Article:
Know of a resource missing from this page? Let us know...
[section started Jan 2004]
Logic is the study of inference or reasoning. When people - especially philosophers and logicians - use the term logic, they tend to have in mind "formal logic," a fairly technical subject usually involving lots of symbols. The techniques of formal logic are important theoretically, but have little application to "real world" reasoning, argument and critical thinking. Most of the rest of this website is concerned with logic in the broad (non-formal) sense. Nevertheless, every advanced critical thinker will be familiar with formal logic.
This page selects some (formal) logic resources likely to be useful to people whose primary interest is in critical thinking. If you are interested in (formal) logic in its own right, you should consult one of the many resource sites devoted to that topic.
See also Guides, Fallacies, Textbooks
Logic by Garth Kemmerling
A small online textbook without the exercises. Covers the material you would expect to find in a good one-semester undergraduate introductory logic subject. Heavily slanted towards formal logic but has sections on topics such as analogical reasoning and causal inference. Basically sound but a bit like eating dry wheat biscuits for breakfast. [12 Jan 04]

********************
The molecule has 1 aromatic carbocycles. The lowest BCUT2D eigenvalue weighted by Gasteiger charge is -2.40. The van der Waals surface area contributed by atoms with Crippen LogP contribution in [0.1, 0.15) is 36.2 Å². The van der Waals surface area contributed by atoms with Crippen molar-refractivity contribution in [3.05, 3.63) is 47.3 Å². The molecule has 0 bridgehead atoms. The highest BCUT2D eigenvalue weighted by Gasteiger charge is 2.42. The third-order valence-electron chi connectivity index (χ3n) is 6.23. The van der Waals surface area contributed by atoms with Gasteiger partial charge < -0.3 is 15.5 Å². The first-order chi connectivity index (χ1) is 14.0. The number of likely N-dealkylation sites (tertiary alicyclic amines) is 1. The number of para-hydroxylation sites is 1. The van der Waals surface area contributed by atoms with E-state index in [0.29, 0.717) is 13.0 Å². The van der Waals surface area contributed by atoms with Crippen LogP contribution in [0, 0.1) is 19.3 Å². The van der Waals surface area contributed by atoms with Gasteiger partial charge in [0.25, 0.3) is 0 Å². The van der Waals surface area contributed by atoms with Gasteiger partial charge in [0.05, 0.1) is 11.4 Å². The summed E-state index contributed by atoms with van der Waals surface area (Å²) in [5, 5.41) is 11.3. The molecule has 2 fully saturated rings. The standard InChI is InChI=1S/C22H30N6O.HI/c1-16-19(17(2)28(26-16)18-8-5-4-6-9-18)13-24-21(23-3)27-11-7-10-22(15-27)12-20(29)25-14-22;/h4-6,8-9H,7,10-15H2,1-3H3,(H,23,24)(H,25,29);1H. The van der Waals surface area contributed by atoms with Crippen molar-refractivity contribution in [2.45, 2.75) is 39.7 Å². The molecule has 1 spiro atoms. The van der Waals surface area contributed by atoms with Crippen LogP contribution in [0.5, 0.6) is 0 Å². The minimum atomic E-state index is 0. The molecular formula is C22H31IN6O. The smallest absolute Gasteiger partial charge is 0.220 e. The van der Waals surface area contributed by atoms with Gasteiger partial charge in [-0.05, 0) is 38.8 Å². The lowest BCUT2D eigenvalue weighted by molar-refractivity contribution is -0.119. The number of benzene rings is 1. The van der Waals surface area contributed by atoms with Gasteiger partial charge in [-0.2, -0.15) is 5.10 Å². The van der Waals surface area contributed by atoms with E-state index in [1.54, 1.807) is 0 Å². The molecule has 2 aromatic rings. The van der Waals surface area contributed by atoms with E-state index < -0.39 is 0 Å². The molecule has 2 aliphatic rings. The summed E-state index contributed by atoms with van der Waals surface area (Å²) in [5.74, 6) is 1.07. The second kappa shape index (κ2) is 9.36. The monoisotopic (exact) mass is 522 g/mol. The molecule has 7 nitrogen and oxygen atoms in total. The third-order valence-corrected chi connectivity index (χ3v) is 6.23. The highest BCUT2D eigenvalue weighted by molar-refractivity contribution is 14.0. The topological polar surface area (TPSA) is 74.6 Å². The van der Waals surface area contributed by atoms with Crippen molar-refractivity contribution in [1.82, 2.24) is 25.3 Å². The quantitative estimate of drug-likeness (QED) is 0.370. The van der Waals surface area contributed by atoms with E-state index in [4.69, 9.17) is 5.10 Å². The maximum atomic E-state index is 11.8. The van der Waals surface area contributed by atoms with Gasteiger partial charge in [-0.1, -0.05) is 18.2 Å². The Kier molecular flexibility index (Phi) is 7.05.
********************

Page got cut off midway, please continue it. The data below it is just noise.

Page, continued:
Manual of Job-Related Thinking Skills - US Dept of Homeland Security
You may well find this useful even if you're not applying for promotion in the Dept of Homeland Security. Much of the document consists of a fairly technical introduction to basic logic. Working through this study guide would probably be good preparation for a range of standard tests involving logical thinking, eg the LSAT. [18 Jun 03]
A Quick Introduction to Logic by Scott Lehmann
A 29 page document (pdf file) covering the basics of logic. Too succinct and technical to be much use the first time you try to learn about logic, but may be handy for someone wanting to refresh on core topics. [5 Jul 03]
Non-Aristotelian Logic in Practice, or How to be much cleverer than all your friends (so they really hate you) by Mike Alder
Probably the most entertaining introduction to Bayesian Logic you'll ever find. This essay was published in the magazine Philosophy Now, which is well worth a visit, or even a subscription. [9 Jun 05]
This page last updated: 01 Jun 2006